system designs have efficiencies of 15–20%. The drying section
of a benzene tower has an efficiency of 15%.
To determine the ratio of the light key to the heavy key, identify the stage in the tower where this ratio occurs in the liquid
phase. This should be the optimum feed point. Lowest capital cost vs. minimum energy design
There is a tradeoff between the amount of reﬂux and the
number of stages needed to achieve a desired separation. A
higher reﬂux means that fewer stages are required. However,
more reboiler duty is required, meaning that the column diameter is larger, and greater surface area is required in the condenser
and reboiler. There is an economic tradeoff between energy
requirements due to reﬂux changes and the capital cost. Usually,
the condenser and the reboiler are the most costly components in
a conventional fractionator, followed by the tower shell and
trays. High- efficiency trays (or packing) and close tray spacing
allow the tower diameter and tangent length to be minimized.
On the other hand, a tower with a lower energy requirement
is designed at or near minimum reﬂux. Rigorous column simulations can be used to determine the minimum reﬂux requirement. The column should then be designed with a small margin
(typically 10%) for operational variability. Reducing the operating pressure will minimize the reﬂux requirement. Flexible columns
If the feed composition and heat content are variable, such as
with naphtha or kerosene systems, stages may be added to the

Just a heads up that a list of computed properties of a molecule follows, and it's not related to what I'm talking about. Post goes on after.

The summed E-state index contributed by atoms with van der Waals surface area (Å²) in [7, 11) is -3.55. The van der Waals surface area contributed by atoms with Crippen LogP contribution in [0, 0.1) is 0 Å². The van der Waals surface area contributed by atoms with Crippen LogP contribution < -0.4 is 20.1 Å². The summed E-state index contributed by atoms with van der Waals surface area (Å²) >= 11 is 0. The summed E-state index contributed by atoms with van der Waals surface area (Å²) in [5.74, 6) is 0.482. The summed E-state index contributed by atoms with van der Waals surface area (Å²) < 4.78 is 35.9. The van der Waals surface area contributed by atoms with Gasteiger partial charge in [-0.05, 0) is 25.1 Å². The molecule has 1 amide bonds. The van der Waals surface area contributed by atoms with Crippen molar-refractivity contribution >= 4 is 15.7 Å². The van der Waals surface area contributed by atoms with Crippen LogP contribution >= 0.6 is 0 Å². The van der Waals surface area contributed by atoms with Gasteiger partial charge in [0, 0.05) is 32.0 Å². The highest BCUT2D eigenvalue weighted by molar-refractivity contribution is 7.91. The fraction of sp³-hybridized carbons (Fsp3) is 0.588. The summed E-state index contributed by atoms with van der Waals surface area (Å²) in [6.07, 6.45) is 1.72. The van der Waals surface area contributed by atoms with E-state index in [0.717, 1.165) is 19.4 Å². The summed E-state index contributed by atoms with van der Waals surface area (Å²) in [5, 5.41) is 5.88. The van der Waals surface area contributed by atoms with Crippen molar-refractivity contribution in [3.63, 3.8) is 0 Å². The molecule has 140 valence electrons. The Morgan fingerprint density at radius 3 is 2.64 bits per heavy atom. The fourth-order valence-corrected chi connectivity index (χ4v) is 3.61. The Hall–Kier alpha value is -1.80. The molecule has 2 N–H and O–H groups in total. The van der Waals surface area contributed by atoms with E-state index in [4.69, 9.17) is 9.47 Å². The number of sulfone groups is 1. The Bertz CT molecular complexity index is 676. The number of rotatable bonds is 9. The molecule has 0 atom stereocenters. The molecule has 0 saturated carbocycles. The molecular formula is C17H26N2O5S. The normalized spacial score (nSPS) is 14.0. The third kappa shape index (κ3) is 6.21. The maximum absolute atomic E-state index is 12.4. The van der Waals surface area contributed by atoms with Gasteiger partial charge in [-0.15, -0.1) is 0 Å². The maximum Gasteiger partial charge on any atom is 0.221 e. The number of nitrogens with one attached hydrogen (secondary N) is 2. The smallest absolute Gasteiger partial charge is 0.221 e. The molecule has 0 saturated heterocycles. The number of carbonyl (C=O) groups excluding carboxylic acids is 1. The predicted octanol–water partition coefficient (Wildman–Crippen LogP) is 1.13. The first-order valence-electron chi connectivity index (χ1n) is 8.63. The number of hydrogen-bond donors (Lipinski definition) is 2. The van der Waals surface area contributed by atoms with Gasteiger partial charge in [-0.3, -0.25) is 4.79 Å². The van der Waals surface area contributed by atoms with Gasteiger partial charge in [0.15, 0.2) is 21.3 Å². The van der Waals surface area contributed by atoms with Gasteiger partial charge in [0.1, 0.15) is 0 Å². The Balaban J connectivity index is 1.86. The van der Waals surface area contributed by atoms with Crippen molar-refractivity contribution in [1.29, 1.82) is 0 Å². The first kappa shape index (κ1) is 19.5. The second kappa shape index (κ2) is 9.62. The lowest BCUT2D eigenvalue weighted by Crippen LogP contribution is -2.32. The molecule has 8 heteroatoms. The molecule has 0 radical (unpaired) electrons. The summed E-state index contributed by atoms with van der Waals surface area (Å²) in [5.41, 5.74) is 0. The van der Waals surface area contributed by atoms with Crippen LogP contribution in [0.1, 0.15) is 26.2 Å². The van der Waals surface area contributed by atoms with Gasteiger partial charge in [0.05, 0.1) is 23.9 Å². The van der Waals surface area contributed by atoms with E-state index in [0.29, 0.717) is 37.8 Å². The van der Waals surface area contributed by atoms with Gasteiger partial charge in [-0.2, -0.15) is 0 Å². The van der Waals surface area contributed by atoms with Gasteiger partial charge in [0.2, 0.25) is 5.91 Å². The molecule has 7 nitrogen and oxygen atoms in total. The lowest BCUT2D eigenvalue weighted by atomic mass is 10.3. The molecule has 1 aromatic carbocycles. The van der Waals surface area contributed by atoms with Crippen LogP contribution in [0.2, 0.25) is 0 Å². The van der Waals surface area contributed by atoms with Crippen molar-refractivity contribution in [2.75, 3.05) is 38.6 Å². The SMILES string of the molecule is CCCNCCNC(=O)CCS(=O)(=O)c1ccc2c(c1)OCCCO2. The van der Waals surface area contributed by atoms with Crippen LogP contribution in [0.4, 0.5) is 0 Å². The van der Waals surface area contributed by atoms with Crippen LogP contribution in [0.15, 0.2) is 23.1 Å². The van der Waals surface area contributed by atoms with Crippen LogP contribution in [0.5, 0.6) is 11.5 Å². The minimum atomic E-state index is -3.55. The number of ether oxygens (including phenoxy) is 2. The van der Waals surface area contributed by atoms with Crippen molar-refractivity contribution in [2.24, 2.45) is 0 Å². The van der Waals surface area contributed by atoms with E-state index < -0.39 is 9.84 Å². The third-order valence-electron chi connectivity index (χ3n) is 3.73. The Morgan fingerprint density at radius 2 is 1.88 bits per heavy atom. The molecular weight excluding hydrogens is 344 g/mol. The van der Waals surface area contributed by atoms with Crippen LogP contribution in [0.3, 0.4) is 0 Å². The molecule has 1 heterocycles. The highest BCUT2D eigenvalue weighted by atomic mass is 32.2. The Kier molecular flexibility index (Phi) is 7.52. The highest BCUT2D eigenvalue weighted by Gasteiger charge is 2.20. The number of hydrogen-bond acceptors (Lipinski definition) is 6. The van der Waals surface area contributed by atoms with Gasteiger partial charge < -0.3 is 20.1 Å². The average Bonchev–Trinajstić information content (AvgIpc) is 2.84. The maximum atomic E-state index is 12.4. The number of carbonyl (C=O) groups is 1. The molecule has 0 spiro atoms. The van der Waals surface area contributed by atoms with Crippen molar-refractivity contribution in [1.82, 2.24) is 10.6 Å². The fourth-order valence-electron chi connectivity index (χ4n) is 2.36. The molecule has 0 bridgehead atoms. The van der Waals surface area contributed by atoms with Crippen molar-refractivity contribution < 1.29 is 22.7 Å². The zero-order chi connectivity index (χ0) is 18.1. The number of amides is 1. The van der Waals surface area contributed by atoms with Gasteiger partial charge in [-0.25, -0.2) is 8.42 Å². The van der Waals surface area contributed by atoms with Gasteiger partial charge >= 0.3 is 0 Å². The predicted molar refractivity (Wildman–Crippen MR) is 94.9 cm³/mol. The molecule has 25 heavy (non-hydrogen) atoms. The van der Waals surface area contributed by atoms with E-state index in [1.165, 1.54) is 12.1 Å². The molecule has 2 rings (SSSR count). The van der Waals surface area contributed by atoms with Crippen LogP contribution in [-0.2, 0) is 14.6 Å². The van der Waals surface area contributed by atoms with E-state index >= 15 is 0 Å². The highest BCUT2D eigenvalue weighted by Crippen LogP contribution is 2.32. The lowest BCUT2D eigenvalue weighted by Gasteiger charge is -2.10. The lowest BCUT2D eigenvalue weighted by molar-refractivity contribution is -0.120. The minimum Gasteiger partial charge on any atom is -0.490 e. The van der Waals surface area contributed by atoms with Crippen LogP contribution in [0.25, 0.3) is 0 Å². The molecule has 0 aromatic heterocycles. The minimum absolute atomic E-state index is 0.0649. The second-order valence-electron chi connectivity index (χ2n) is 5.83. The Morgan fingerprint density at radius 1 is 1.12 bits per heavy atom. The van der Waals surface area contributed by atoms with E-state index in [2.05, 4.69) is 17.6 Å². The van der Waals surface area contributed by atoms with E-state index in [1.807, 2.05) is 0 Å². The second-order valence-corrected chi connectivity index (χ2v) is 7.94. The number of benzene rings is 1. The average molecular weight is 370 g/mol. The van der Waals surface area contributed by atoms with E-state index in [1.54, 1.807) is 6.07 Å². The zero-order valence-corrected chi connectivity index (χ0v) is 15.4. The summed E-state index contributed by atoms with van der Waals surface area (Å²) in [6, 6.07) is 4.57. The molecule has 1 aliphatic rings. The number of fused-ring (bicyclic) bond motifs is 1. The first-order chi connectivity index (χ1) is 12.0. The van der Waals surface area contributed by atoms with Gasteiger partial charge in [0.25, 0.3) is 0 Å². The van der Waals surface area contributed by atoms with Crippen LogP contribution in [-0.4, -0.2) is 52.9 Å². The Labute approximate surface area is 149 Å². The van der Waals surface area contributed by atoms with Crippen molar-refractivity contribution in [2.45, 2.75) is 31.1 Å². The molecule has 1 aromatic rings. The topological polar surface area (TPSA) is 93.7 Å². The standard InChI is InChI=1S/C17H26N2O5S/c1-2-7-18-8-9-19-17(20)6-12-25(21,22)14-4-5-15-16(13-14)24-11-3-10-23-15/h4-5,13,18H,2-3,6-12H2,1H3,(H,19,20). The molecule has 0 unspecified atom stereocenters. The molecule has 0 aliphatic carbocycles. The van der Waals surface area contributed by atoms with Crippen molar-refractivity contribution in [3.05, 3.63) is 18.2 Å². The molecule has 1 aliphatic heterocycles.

column to achieve the desired separation. Additional trays
should be added to the tower section that needs more ﬂexibility.
Kerosene towers often have extra trays (2 or 3 stages) in each
column section. Columns that are designed to handle feed variations are not optimized for any one feed.
The feed-variability challenge can also be addressed with
additional reﬂux. Kerosene systems have a few additional trays 14
14 www.cepmagazine.org February 2004 CEP
January 2001 CEP Advanced options
In some cases, a better design can result by using the
advanced options, described below:
Dividing wall — UOP has commercialized several dividing
wall columns for the separation of kerosene and naphtha products (CEP, May 2002, p. 64). Energy savings of up to 30% and
capital savings of up to 25% have been obtained.
Heat-pumped — Most of UOP’s heat-pumped towers are
propylene/propane splitters, which achieve difficult propylene
purity and recovery speciﬁcations. The current design uses a
two-stage heat-pump compressor with high-ﬂux tubing, promoting better heat transfer, and a reduction in heat-exchange area.
Pressure-staged — Pressure-staged fractionation columns
improve the energy efficiency of petrochemical complexes. One
application is to use one high pressure column in a complex to
provide the reboiler heat to the rest of the columns in the complex. Another application is to split a large vacuum fractionation
tower into two small towers, one operating at 20 psia and the
other at 3 psia. All of the condenser duty in the high pressure
column is recovered in the reboiler of the second tower. The
2004 AIChE Spring National Meeting’s (New Orleans, LA;
Apr. 25–29) Seventh Topical Conference on reﬁnery processing
will contain a session on energy efficiency, one of which will
detail the advanced distillation methods. ...